Did you look at the eclipse without glasses? Symptoms associated with vision loss

This is an archived article and the information in the article may be outdated. Please look at the time stamp on the story to see when it was last updated.

OKLAHOMA CITY –There was a lot of excitement surrounding the solar eclipse that occurred earlier this week.

However, that excitement can lead people to make some questionable decisions- like looking at the sun without the proper eye protection.

Stephen Starling says he was in the fourth grade in 1974 when he glanced at the sun during a previous eclipse.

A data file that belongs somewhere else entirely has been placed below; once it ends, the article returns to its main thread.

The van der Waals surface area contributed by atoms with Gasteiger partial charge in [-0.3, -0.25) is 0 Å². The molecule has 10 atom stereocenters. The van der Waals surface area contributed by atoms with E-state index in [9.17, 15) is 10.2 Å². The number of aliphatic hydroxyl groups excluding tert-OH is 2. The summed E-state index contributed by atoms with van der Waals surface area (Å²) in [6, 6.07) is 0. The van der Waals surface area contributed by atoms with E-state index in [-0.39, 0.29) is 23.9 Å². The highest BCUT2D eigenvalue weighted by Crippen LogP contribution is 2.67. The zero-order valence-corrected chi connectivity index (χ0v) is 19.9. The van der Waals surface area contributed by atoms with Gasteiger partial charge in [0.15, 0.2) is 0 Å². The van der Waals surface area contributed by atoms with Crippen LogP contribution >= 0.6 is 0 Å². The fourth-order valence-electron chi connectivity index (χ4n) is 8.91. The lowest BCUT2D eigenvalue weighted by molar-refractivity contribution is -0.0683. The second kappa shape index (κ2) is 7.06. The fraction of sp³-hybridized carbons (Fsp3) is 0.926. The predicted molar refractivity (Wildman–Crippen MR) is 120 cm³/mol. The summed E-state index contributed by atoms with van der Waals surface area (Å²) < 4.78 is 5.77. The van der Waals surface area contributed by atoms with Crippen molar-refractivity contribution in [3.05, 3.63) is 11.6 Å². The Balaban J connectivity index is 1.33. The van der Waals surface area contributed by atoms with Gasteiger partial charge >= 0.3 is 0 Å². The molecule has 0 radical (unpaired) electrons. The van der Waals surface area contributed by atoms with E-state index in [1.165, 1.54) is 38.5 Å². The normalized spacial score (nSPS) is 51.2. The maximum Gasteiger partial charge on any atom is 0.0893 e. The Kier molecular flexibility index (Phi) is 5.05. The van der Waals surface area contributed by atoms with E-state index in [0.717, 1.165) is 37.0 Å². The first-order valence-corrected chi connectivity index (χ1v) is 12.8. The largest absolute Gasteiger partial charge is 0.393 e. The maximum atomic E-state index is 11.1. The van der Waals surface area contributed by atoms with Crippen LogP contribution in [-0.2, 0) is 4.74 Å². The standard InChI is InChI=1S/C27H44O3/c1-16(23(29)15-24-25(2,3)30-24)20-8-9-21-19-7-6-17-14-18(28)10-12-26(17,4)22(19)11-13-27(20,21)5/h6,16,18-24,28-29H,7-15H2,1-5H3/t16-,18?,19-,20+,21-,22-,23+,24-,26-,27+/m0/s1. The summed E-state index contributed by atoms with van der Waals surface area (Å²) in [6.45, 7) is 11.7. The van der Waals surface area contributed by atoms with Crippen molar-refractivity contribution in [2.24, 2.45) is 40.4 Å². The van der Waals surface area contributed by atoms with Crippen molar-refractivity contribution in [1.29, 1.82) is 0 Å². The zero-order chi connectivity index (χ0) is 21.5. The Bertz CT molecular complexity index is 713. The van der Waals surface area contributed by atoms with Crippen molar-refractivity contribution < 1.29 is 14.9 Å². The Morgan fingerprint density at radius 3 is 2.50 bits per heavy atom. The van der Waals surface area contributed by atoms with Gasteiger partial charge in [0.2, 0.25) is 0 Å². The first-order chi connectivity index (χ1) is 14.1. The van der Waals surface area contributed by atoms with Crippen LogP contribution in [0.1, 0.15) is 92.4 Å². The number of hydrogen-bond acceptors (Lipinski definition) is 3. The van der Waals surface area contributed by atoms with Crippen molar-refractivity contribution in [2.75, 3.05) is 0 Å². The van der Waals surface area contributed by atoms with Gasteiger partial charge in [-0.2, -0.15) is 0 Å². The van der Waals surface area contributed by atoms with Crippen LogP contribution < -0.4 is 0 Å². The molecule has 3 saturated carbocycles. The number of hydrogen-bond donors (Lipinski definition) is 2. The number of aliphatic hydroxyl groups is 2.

A short time later, Starling said his vision became blurred both close up and far away.

“It was fairly quick. I didn’t really pick up on it as much as my parents did. My parents started noticing that I couldn’t see things properly,” Starling said.

Dr. Brian Firestone, from the Dean A. McGee Eye Institute, says that his office has received a few calls on Tuesday after the eclipse from concerned patients.

Firestone says that looking at the solar eclipse may result in blurred vision, a blind spot in the central vision or wavy lines in the central vision.

Usually there is no pain associated with the eye damage, but the symptoms may be accompanied by a headache.

Firestone says that there is no treatment for the damage, but your vision may recover on its own. However, there is a chance that patients will be stuck with the damage permanently.